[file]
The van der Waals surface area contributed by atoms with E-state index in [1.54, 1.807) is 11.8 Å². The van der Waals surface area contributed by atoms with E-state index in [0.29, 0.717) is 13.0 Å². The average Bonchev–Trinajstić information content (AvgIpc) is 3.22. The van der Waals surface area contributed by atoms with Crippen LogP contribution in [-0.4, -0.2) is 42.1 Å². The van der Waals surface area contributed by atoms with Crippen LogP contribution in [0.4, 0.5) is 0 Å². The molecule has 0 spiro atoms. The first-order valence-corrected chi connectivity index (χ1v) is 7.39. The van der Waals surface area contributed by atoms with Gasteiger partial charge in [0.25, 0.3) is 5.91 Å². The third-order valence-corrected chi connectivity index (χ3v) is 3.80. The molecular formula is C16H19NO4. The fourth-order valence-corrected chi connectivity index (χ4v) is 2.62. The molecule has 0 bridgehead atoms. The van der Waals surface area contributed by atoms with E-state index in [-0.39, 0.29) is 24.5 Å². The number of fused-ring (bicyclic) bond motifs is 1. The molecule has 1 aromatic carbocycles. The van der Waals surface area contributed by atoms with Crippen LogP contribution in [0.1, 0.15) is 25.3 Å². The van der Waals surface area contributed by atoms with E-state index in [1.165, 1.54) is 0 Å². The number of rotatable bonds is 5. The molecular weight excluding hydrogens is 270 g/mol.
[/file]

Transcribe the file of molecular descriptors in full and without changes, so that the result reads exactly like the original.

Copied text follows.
The van der Waals surface area contributed by atoms with E-state index in [1.54, 1.807) is 11.8 Å². The van der Waals surface area contributed by atoms with E-state index in [0.29, 0.717) is 13.0 Å². The average Bonchev–Trinajstić information content (AvgIpc) is 3.22. The van der Waals surface area contributed by atoms with Crippen LogP contribution in [-0.4, -0.2) is 42.1 Å². The van der Waals surface area contributed by atoms with Crippen LogP contribution in [0.4, 0.5) is 0 Å². The molecule has 0 spiro atoms. The first-order valence-corrected chi connectivity index (χ1v) is 7.39. The van der Waals surface area contributed by atoms with Gasteiger partial charge in [0.25, 0.3) is 5.91 Å². The third-order valence-corrected chi connectivity index (χ3v) is 3.80. The molecular formula is C16H19NO4. The fourth-order valence-corrected chi connectivity index (χ4v) is 2.62. The molecule has 0 bridgehead atoms. The van der Waals surface area contributed by atoms with E-state index in [-0.39, 0.29) is 24.5 Å². The number of fused-ring (bicyclic) bond motifs is 1. The molecule has 1 aromatic carbocycles. The van der Waals surface area contributed by atoms with Crippen LogP contribution in [0.1, 0.15) is 25.3 Å². The van der Waals surface area contributed by atoms with E-state index in [1.165, 1.54) is 0 Å². The number of rotatable bonds is 5. The molecular weight excluding hydrogens is 270 g/mol.